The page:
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Move Over, Elon Musk: Autonomous Shuttle Company Jockeys For Position As Mass Transit Solution

In June, Elon Musk's The Boring Company opened one of two mass transit projects in Las Vegas whereby passengers are ferried in Teslas through a 1.7-mile tunnel that is 40 feet underground.

Several other municipalities have flirted with The Boring Company for similar projects. Fort Lauderdale this summer received an unsolicited proposal from The Boring Company to build a system that would take passengers between a downtown train station and Fort Lauderdale Beach. Commissioners will soon vote on whether to move forward. 

Not content to let The Boring Company have all the fun, San Francisco-based Glydways submitted a competing proposal to Fort Lauderdale suggesting the use of 3-foot-wide, battery-powered, automated shuttles that can travel in a dedicated space about the width of a bike lane and can fit four people, or two people and a bicycle. Shuttles can operate on-demand 24/7. 

A Glydways shuttle

Glydways founder and CEO Mark Seeger told Bisnow a Glydways system's capital costs are as much as 90% cheaper than a train or bus system and operational costs are 70% to 90% less. A 2018 Bloomberg analysis put the cost of building a rail system at $170M to $920M per mile. Glydways costs $50M per mile if elevated (for four lanes, two in each direction) and provides about double the capacity as rail, Seeger said.

"We completely decimate the competition through the following ways: No. 1, we are profitable with every ride," Seeger said. "That means, for the first time in human history, we are not asking the city for any money. We don't need any money to keep the operations running. Every other transit system requires a taxpayer to subsidize the operations because the cost to deliver a ride is more than the revenue you get by selling a ticket. For the first time in 100 years, that is not so with us. That is extraordinary."

Seeger said Glydways uses its profitability to attract private capital to build the system without public money. Glydways has raised $40M in venture funding, according to the Silicon Valley Business Journal.

"No. 2, we are a high-capacity system," he said. "Roads have traffic jams because too many people want to use the road, or rather, more people want to use the road than the road can handle, so you've got a traffic jam. So anything that is based on road technology — autonomous car and autonomous shuttle — any of those things are stuck in traffic [and are] not our competition, couldn't care less about them."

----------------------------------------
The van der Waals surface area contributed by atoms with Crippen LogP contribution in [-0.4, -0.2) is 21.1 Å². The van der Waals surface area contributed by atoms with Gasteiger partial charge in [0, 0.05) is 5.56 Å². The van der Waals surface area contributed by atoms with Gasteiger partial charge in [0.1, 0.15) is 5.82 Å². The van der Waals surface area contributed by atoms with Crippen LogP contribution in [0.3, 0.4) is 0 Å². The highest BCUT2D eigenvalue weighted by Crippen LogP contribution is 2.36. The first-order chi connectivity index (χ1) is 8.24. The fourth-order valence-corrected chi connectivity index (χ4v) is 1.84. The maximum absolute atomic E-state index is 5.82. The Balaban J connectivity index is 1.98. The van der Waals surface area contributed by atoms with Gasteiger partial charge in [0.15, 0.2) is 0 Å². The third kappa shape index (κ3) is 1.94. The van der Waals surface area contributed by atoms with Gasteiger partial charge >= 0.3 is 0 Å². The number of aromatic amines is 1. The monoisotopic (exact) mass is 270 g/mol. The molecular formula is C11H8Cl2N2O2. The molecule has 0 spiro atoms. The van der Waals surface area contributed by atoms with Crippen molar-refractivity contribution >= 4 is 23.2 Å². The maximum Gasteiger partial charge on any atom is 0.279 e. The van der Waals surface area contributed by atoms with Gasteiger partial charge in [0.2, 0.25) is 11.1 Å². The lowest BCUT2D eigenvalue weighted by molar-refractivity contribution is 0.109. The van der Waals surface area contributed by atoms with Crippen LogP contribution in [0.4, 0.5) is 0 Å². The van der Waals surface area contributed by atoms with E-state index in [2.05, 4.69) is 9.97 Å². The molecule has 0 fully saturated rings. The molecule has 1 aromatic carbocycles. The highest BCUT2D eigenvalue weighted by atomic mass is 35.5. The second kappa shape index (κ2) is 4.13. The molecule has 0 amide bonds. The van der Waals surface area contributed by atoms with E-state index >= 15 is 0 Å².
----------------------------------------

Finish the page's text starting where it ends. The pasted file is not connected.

Because it uses narrow, dedicated lanes that are fenced off for safety, a Glydways system can move more people in less space than cars, buses or rail. A system could accommodate up to 10,800 people per hour, the same as five lanes of a highway, the company says. Glydways also puts solar panels on canopies over its lanes, so a system can generate twice as much electricity as it consumes, Seeger said. 

"We never sacrifice passenger experience because it's an Uber-like experience for the price of the subway," Seeger said.

The average speed of a Glydways shuttle is 30 mph, but it can go up to 75 mph. Systems would be built with two lanes so if a shuttle breaks down or has an emergency, other shuttles can go around it. 

Glydways already has projects in development with six cities, including South San Francisco. Seeger said he expects those to be up and running by 2025. In Fort Lauderdale, Glydways proposed having 12 access points along a 3.8-mile system. The access points are small, thus inexpensive, Seeger said.

"They don't take up a lot of real estate, and so we can have a lot of them," he said. "We don't park our unused vehicles there. We do keep vehicles there so people can just walk up and go, but our vehicles are stored charged, cleaned and maintained in a garage, so we don't need a trainyard."

In Fort Lauderdale, both a Boring Company system and a Glydways system would require a 12-foot-wide tunnel going beneath the Intracoastal Waterway, which separates the mainland from the beach, which is on a narrow barrier island. Details of The Boring Company's proposal haven't yet been made public because of secrecy provisions in Florida state law regarding unsolicited proposals, so Seeger couldn't directly compare his proposal with theirs, though reports say The Boring Company's project would cost at least $30M.

"A luxury Tesla Model 3 is nice. We have one, personally, but they're not a mass transit solution or public transit solution," Seeger said. "And furthermore, when you start to think of accessibility, you can't get a wheelchair in a Model 3, you can't get a double-wide baby stroller in a Model 3. Sometimes the luggage that we carry, we can't even get that in our Model 3."